'I'm sick of people living off my reputation', says Gordon Murray in McLaren MP4/4 row


Speaking in a new Motor Sport interview, Gordon Murray has expressed his anger at other members of McLaren's late '80s design team apparently claiming credit for what he believes is his design

1988 Monaco Senna

The McLaren MP4/4 swept almost all before it in 1988, but heated debate on who designed the car continues

Grand Prix Photo

It’s the Formula 1 car which swept all before it, with the highest win rate ever in the sport. But who really designed the McLaren MP4/4; winner of 15 out of 16 races en route to a crushing 1988 Constructors’ championship crown.

The car that took Ayrton Senna to his first ever Formula 1 drivers’ title has been at the heart of a row between feted F1 creative Gordon Murray and then-McLaren chief designer Steve Nichols, who both lay claim to leading its design.

Now, in a new Motor Sport interview, Murray has further stoked the fire, saying “I’m sick and tired of people living off my reputation” in regards to who actually designed the iconic MP4/4.

Speaking in this month’s issue, the South African refuted any notion that credit might be given to Nichols, who is cited by some as the ‘real’ designer of the car, not creative guru Murray.

“This thing about Steve Nichols being chief designer is the biggest load of rubbish you’ve ever heard,” Murray emphatically told Motor Sport.

From the archive

“The MP4/4 was not designed by Steve Nichols, I can promise you that. I put him in charge of the monocoque and the front-end while Dave North and I did the rear end, the aerodynamics, and a radical new dry-sump three-shaft gearbox working with Pete Weismann. It was a pretty radical motor car.

“I’d taken the Brabham BT55 drawings with me to McLaren so the basic concept of the MP4/4 was the BT55, with the lay-down driving position, and a far better rear end, with the Honda V6, and then I also designed new front suspension, using a pull rod with a roller and track system. If you look at the two cars together, the BT55 and the MP4/4, you’ll see the design is almost identical.”

McLaren engineer Neil Oatley corroborates Murray’s argument in the latter’s book One Formula, indicating the crossover between the two projects.

“There were certainly layout drawings of the Brabham BT55 around to use as a basis but I know Steve was a big fan, as was Gordon, of the Lotus 25, which had a quite similar seating position,” Oatley says. “The McLaren at the time had push-rod suspension front and rear, which had carried forward to MP4/3. The Brabham had used pull-rod suspension front and rear, which was the style used with the MP4/4 when it appeared.”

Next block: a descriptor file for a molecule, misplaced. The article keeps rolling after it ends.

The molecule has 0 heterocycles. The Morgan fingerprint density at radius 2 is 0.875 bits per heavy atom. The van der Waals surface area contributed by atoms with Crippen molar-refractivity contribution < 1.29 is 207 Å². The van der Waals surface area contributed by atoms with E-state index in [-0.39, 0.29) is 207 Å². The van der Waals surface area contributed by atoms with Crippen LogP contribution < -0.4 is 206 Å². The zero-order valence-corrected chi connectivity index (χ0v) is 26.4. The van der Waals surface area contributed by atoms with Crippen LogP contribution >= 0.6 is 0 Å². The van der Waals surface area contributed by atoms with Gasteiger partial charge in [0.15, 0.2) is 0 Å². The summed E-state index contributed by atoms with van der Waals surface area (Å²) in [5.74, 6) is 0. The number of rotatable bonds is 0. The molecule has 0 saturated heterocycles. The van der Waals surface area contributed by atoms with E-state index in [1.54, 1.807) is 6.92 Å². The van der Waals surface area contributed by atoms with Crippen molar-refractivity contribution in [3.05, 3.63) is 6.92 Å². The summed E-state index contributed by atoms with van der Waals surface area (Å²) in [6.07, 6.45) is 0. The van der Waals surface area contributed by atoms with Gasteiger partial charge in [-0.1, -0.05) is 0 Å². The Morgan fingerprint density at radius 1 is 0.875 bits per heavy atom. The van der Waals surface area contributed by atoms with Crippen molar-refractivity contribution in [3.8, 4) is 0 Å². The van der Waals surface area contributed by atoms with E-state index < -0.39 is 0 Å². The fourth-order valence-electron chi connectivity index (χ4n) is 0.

Team principle for Honda Marlboro McLaren Ron Dennis stands in between team designers Steve Nichols (L) and Gordon Murray (R)and Neil Oatley (far right) during the Foster's Australian Grand Prix on 5th November 1989 on the streets of Adelaide in Adelaide, Australia. (Photo by Pascal Rondeau/Getty Images)

Nichols (second left) and Murray (second right) don’t see eye to eye on the matter

Pascal Rondeau/Getty Images

However, Nichols’s view on the matter is almost completely opposing to Murray’s. The South African had moved over to McLaren at the end of 1986 to replace Ferrari-bound John Barnard, the former moving into a technical director role at Woking rather than a design role, which was filled – at least in name – by engineers Oatley, David North and Nichols. Nichols has said that Murray fulfilled a “figurehead” role, whilst those below him in the hierarchy were left to get on with designing the car.

Motor Sport has contacted both Nichols and McLaren for comment on the matter, without reply, although Nichols does detail his side of the story on his website.

“To overcome any confusion, Gordon sent around a memo, in which he said that I had total design responsibility for the MP4/4 and that Neil Oatley would be looking at the car after that, the MP4/5, a naturally aspirated car, requiring a longer gestation period,” he says.

From the archive

“This confirmed a discussion I had already had with Ron. Originally the plan was that Neil would do the MP4/4 and I would do the MP4/5, but as Neil was new to McLaren, Ron thought it would be better for me to do the 4/4 as the timescales for that car were going to be much tighter, and I agreed to that.”

There appears to be more to the argument than simply opposing viewpoints or confusion, with personal differences perhaps playing a part between the two.

“Although he [Nichols] wasn’t a good designer, he was a good race engineer – and I had a good race engineer in Neil Oatley as well,” says Murray in his aforementioned book. “They were my two main race engineers. They worked under me on the strategy.

“From then on, I used Neil for most of the design work and at the end of 1988 went to see Ron about moving Steve Nichols on. Ron asked me to keep him because of internal politics and I took his advice. Steve left at the end of 1989.”

Nichols’s concluding comment on the argument?

“I know I speak for us all when I voice our frustration that credit is not always given where it should be.”